Friday, February 13, 2015

The Autobiography of Alice B. Toklas by Gertrude Stein

The Bohemian life of the Lost Generation has been a fascination of mine for a while. It is remarkable how much has been contributed by the artists, writers, and philosophers of that time period. From Picasso to Braque to Gris and Hemingway to Fitzgerald to Stein and Jean-Paul Sartre to Simone de Beauvoir to Albert Camus. When it was time this month to read a biography for our Gables Book Club, I turned to The Autobiography of Alice B. Toklas by Gertrude Stein. Stein, in a conversation with Ernest Hemingway, is the person who coined the phrase, saying, "you all are a Lost Generation."

In this book, Stein actually writes her memoirs, but in the guise of the autobiography of her partner, Alice B. Toklas. The two were among the most prominent "socialites" of the the Paris scene, living at 27 rue de Fleurus, just blocks from the Tuileries Garden. Stein was born in Allegheny City, now incorporated into the city of Pittsburgh and the book starts there. The chapters go on to detail life before the war, Paris, and life after the war. They are filled with accounts of the salons, the artists, and the writers. Much of it mirrors the descriptions of Parisian life as described in Zelda or A Moveable Feast. Toklas recounts how she is relegated to time with the wives when Stern "entertains" Hemingway or Picasso.  One of the most enlightening quotes in the book was about F. Scott Fitzgerald.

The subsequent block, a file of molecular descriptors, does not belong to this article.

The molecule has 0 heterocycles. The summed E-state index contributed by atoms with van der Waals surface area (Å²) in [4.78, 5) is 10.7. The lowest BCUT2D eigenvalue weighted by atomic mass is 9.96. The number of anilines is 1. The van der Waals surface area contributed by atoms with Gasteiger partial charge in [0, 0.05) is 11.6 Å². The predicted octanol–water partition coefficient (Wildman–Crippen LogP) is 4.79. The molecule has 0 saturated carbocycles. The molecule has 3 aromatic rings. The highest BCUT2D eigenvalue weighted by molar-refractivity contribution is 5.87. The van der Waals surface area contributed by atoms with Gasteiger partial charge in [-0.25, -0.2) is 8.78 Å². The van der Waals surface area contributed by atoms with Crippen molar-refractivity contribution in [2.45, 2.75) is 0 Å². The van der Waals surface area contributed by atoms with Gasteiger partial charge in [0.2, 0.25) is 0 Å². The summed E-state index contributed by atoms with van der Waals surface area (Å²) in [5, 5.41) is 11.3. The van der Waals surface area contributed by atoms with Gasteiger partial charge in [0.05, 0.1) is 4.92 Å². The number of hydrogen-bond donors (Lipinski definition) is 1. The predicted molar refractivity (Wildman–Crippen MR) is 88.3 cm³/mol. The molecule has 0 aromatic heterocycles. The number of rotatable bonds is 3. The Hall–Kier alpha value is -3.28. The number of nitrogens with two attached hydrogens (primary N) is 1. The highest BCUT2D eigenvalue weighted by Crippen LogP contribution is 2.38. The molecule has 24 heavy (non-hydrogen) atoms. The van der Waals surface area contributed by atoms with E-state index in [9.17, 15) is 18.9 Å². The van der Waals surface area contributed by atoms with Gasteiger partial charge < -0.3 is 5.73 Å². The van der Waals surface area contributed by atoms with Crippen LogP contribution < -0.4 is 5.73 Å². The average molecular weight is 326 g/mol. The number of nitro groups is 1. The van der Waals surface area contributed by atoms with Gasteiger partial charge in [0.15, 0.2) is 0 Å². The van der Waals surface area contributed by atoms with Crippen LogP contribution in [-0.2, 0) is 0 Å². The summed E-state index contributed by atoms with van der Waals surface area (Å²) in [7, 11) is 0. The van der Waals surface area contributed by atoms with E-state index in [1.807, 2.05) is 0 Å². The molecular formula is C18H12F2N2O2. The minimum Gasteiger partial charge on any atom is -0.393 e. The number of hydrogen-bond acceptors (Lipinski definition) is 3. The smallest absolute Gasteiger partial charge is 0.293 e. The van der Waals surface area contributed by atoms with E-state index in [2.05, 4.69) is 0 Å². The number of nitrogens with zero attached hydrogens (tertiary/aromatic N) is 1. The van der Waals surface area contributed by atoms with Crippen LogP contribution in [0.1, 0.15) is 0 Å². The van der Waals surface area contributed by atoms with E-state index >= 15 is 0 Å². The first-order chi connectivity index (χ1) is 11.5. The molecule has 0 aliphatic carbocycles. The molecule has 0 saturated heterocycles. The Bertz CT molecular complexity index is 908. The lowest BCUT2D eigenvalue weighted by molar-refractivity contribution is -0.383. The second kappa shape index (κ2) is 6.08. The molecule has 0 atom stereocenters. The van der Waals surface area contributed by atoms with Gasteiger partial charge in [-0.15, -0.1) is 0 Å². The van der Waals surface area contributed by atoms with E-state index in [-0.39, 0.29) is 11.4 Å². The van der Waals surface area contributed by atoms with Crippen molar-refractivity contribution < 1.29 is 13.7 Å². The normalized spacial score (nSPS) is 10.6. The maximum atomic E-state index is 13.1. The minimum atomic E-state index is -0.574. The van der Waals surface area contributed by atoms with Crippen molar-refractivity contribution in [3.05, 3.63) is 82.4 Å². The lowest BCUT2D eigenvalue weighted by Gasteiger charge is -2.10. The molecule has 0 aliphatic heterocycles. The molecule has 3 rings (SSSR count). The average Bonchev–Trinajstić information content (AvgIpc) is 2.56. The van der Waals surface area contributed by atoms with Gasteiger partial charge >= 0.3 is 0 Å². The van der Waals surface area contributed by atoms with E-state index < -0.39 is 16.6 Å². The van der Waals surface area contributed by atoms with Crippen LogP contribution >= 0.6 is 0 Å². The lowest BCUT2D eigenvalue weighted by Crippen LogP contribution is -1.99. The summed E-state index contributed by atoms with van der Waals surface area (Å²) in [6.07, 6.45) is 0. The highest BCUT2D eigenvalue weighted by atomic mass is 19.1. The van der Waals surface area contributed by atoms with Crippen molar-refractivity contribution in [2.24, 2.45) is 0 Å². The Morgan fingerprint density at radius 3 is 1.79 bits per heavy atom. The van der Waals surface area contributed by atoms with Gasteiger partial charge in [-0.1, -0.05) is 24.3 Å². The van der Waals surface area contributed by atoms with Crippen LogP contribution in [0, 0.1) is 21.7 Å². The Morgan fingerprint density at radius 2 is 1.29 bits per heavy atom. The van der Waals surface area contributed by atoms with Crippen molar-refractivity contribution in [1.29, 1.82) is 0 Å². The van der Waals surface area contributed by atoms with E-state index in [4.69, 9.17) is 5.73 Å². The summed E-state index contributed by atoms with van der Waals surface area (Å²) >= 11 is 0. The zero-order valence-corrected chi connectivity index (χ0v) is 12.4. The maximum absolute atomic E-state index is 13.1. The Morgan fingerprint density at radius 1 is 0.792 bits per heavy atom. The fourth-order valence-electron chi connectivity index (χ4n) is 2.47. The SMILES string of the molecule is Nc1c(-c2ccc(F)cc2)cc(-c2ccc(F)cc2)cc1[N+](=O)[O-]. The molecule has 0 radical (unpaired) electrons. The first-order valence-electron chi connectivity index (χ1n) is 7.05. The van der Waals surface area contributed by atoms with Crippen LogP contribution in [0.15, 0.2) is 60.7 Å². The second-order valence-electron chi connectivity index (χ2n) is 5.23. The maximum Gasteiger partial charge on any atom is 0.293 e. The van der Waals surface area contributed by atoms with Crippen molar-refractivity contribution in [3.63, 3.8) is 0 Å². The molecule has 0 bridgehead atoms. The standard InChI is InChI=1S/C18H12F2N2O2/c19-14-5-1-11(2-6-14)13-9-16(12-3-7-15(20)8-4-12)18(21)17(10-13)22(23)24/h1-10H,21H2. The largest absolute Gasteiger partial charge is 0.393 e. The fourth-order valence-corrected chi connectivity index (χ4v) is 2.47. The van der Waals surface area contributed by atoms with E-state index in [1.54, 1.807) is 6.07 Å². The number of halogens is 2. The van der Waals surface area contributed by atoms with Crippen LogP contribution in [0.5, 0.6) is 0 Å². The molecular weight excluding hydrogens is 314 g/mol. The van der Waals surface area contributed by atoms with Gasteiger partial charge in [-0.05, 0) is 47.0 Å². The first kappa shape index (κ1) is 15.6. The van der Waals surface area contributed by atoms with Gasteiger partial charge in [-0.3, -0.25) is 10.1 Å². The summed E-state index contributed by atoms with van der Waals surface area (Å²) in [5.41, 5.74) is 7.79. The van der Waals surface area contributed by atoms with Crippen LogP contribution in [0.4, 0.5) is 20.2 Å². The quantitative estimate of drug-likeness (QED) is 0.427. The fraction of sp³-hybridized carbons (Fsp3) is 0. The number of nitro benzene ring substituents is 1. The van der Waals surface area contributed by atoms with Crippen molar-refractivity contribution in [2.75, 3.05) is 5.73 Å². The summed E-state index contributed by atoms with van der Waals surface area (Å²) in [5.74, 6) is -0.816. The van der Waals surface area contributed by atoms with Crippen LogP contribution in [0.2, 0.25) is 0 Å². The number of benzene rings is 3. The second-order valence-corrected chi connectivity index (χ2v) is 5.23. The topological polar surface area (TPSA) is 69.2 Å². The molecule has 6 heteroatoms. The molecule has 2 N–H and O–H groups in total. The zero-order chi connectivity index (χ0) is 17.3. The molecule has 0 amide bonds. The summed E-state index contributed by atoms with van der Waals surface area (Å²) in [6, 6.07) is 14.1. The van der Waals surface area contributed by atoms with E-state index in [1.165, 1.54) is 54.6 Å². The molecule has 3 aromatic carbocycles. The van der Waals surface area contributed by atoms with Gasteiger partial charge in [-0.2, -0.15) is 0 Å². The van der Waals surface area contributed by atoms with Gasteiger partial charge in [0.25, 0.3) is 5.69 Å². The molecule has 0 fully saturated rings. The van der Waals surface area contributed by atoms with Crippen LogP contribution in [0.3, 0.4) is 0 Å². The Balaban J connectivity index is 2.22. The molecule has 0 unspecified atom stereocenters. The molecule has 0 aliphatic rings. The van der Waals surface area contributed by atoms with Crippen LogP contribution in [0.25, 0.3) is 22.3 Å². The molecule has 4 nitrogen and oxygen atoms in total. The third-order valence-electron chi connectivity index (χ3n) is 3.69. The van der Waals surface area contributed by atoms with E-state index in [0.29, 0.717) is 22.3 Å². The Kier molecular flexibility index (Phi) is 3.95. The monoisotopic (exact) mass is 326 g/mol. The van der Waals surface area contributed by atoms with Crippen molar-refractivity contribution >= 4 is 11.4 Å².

"Gertrude Stein had been very much impressed by This Side of Paradise. She read it when it came out and before she knew any of the young American writers. She said of it that it was a book that really created for the public the new generation. She has never really changed her opinion about this. She thinks this equally true of The Great Gatsby. She thinks Fitzgerald will be read when many of his well known contemporaries are forgotten. Fitzgerald aways says that he thinks Gertrude Stein says these things just to annoy him by making him think that she means them, and he adds in his favourite way, and her doing it is the cruelest thing I ever heard."
The book was enlightening on many fronts. It detailed their lives as they bought a Ford and traveled around France volunteering for the American Fund for the French Wounded. At one point, to make some much needed money, Stein traveled to England to lecture on her writings. The turmoil over their passports and reentry to France was illuminating to say the least.

This book would not be high on every one's list of must reads. It often reads like a diary of someone who is self-impressed and who is trying to create that sense of importance by name-dropping. But, that is the way the Lost Generation worked. This incredibly talented and creative group of people did play off one another and did thrive in doing so. How they lived and traveled with their limited incomes has always intrigued me. But they did and for that I am grateful.

Gertrude Stein's Grave at Père Lachaise Cemetery in Paris
Alice B. Toklas' Grave Père Lachaise Cemetery in Paris (on the back side of Gertrude Stein's grave)